This is one of the oldest surviving alleys in London, emerging around Tudor times when the area along Chancery Lane was first starting to be developed from fields.
The alley gave access from Fleet Street to Clifford’s Inn and Serjeants’ Inn which were built behind the imposing St Dunstan in the West church, which is also still on the same site.
The church was founded around the 10th century, but rebuilt in the 1830s, is named after the former Bishop of London and Archbishop of Canterbury, who was until St Becket came along considered to be the principal saint of English Catholics.
The church was built on the main road linking the newish Royal palace in Westminster with the City of London, but was still largely undeveloped land. By the 15th century though, the area was being developed with the early legal inns, which offered training and lodging for aspiring lawyers.
The Inn that the alley is named after, Clifford’s Inn was founded around 1344 when the land was granted to students for a price of £10 per year by the widow of Robert de Clifford, 3rd Baron de Clifford.
It was the first to be formally incorporated as a legal inn, although they didn’t own the land until 1618, when it was bought from the Clifford family for £600, and a reduction in rent to £4 per year.
Clifford’s Inn was governed by a principal and twelve ‘rules’ or governors, and was famous for its after-dinner ceremony, in which the principal took four loaves baked in the form of a cross, raised them above his head and dashed them onto the table three times before throwing them the length of the table. This ceremony continued right into the nineteenth century.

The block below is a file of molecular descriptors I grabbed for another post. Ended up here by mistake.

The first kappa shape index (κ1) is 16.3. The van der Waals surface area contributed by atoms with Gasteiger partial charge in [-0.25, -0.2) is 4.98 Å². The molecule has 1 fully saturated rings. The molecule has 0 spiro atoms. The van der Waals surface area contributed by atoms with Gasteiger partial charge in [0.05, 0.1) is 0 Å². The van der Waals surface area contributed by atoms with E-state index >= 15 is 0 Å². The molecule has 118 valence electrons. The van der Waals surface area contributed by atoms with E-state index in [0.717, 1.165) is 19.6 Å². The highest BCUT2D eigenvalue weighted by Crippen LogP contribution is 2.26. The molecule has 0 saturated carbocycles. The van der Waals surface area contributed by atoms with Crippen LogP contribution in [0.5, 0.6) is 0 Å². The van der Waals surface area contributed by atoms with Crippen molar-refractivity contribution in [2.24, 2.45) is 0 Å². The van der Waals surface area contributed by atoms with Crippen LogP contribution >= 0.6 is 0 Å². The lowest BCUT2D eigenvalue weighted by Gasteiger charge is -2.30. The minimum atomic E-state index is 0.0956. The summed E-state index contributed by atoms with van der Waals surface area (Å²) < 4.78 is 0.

In the early 19th century, Clifford’s Inn was rebuilt to remove the cluster of smaller buildings and courtyards, and a cluster of buildings to the western side, known as Old Serjants’ Inn were demolished to form one large building.
The inn was eventually closed and sold in 1902, with the land sold for £100,000 to a builder, William Willett, and in the 1930s, much of the land behind the church was redeveloped again.
The building that sits between the church and the alley today was built around the same time, in a mock-Elizabethan design.
The passage today leads down a long narrow corridor to the mock-Tudor Grade II listed gatehouse, which was actually built in the early to mid 19th century, then into the wide open spaces of Clifford’s Inn behind.
Apart from the gatehouse at the end, which is locked at weekends, but open to go through during the week, the alley is probably most famous among aficionados of finding odd things, are the long runs of anti-urination deflector shields.
These were a common sight in Victorian London before the widespread arrival of public toilets, and many have since vanished, so this is a rare survivor of that dubious and not entirely vanished facet of human nature after a few too many in the local pubs.
The great unsolved mystery though, is that Clifford’s Inn contained an apostrophe, but Cliffords Inn Passage never had one. Why?